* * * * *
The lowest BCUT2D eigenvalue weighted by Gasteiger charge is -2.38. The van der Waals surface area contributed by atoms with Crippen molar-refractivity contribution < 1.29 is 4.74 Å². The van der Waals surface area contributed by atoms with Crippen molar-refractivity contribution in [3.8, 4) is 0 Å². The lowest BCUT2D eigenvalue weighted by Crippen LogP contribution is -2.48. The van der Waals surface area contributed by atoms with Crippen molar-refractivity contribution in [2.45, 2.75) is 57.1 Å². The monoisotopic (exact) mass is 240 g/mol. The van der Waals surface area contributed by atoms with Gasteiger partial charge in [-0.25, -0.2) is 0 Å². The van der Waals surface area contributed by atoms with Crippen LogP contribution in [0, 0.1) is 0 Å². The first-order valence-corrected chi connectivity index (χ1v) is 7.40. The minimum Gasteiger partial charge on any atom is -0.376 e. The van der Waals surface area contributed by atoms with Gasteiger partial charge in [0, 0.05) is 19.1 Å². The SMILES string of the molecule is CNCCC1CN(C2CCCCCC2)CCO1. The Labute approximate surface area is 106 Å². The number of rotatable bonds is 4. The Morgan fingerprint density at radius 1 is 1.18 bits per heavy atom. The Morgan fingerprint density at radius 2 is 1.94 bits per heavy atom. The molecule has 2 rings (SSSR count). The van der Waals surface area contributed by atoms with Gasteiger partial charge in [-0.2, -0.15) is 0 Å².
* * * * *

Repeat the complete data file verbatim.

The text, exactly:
The lowest BCUT2D eigenvalue weighted by Gasteiger charge is -2.38. The van der Waals surface area contributed by atoms with Crippen molar-refractivity contribution < 1.29 is 4.74 Å². The van der Waals surface area contributed by atoms with Crippen molar-refractivity contribution in [3.8, 4) is 0 Å². The lowest BCUT2D eigenvalue weighted by Crippen LogP contribution is -2.48. The van der Waals surface area contributed by atoms with Crippen molar-refractivity contribution in [2.45, 2.75) is 57.1 Å². The monoisotopic (exact) mass is 240 g/mol. The van der Waals surface area contributed by atoms with Gasteiger partial charge in [-0.25, -0.2) is 0 Å². The van der Waals surface area contributed by atoms with Crippen LogP contribution in [0, 0.1) is 0 Å². The first-order valence-corrected chi connectivity index (χ1v) is 7.40. The minimum Gasteiger partial charge on any atom is -0.376 e. The van der Waals surface area contributed by atoms with Gasteiger partial charge in [0, 0.05) is 19.1 Å². The SMILES string of the molecule is CNCCC1CN(C2CCCCCC2)CCO1. The Labute approximate surface area is 106 Å². The number of rotatable bonds is 4. The Morgan fingerprint density at radius 1 is 1.18 bits per heavy atom. The Morgan fingerprint density at radius 2 is 1.94 bits per heavy atom. The molecule has 2 rings (SSSR count). The van der Waals surface area contributed by atoms with Gasteiger partial charge in [-0.2, -0.15) is 0 Å².